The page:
Tomorrow’s Engineers: Hartlepool power station hosts search for future industry stars

Libby Smith (Dyke House Sports and Technology College) Kelly Britton (Tees Valley Unlimited) and Kate Welford (4th year apprentice Hartlepool Power Station) taking part in a engineers day. Picture by FRANK REID
Libby Smith (Dyke House Sports and Technology College) Kelly Britton (Tees Valley Unlimited) and Kate Welford (4th year apprentice Hartlepool Power Station) taking part in a engineers day. Picture by FRANK REID

The search is on for the future stars of industry.

An event called Tomorrow’s Engineers was held at Hartlepool’s power station.

Libby Smith (Dyke House Sports and Technology College) Kelly Britton (Tees Valley Unlimited) and Kate Welford (4th year apprentice Hartlepool Power Station) taking part in a engineers day. Picture by FRANK REID

Libby Smith (Dyke House Sports and Technology College) Kelly Britton (Tees Valley Unlimited) and Kate Welford (4th year apprentice Hartlepool Power Station) taking part in a engineers day. Picture by FRANK REID

It was a chance for 60 girls to find out how they could become the next generation of engineering talent.

Station director Simon Parsons hope the event would persuade females to take up a career in the industry.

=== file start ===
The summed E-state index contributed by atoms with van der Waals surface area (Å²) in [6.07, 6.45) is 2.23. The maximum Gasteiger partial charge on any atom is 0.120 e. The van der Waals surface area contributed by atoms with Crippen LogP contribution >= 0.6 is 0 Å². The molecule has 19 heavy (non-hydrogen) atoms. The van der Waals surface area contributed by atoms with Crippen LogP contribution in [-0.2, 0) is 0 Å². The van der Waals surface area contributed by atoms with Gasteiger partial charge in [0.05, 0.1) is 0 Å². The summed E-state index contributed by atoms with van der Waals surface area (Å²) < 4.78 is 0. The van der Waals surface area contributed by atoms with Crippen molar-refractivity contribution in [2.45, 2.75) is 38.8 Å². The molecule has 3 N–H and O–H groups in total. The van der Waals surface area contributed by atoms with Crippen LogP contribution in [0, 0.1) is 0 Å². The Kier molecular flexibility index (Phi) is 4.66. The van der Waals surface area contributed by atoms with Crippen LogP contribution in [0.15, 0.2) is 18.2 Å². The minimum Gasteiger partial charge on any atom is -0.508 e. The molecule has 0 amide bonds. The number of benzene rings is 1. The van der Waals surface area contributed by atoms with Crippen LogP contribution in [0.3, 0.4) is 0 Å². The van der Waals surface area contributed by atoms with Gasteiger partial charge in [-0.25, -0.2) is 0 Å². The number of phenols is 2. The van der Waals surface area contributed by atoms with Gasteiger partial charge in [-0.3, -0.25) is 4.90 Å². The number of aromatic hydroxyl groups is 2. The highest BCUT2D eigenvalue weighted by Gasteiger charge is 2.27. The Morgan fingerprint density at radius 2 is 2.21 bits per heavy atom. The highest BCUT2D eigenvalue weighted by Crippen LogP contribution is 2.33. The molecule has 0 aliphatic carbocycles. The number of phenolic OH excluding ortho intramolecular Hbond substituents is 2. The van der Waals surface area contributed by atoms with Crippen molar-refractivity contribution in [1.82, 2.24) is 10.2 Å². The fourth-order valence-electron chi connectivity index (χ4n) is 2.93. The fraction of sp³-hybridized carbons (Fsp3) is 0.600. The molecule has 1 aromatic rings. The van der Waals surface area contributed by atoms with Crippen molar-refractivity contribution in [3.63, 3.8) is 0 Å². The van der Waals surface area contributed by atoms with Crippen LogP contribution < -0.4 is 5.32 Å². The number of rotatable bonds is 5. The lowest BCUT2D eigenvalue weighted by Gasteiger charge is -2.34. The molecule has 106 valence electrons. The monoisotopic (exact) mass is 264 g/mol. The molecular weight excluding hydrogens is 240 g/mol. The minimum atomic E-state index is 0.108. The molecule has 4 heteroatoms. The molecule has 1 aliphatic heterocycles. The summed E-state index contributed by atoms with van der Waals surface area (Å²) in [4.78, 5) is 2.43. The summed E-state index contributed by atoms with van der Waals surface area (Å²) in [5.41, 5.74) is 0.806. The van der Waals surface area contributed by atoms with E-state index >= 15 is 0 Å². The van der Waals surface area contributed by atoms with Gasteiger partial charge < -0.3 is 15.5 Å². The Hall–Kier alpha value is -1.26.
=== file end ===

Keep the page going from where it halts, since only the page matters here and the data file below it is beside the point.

Tomorrow’s Engineers was specifically for teenage girls, and was supported by Tees Valley Unlimited, Engineering UK and Teesmouth Field Centre.

Around 60 pupils from six secondary schoolsgot to meet some of the stations’ female engineers who talked about their careers on site and also their educational experiences.

Sarah Carling (rear) (EDF electrical apprentice) and Emma White (High Tunstall College of Science) taking part in a engineers day. Picture by FRANK REID

Sarah Carling (rear) (EDF electrical apprentice) and Emma White (High Tunstall College of Science) taking part in a engineers day. Picture by FRANK REID

Heather Barton, who is Hartlepool power station’s continuous improvement manager, chaired the event and is also working closely with Tees Valley Unlimited to look at ways of encouraging more females to see engineering as a potential career.

She said it was vital to show young females that there are opportunities at the station as well as with EDF Energy’s other sites and with engineering companies across the UK.

Heather added: “We have just opened our apprentice recruitment drive for 2016 and we hope that many more young females will apply to join us at Hartlepool and at the other EDF Energy sites.”

The schools which took part in Tomorrow’s Engineers were High Tunstall College of Science, Dyke House College, St Hilds, Nunthorpe Academy, Redhouse and North Shore Academy and studnets were taken around the power station.

Members of Teesmouth Field Centre also took the groups to Seaton Carew to run some science experiments around the effects of sea level rises.

Mr Parsons said: “EDF Energy carried out some research recently that showed that around a third of teenage girls didn’t think they were smart enough to become a scientist and that’s despite science being one of the subjects they enjoyed most.

“A career in engineering is for anyone who is interested in how things work and who enjoys working creatively in a team to overcome a challenge.”

The apprentice recruitment programme for 2016 is now open through the EDF Energy website.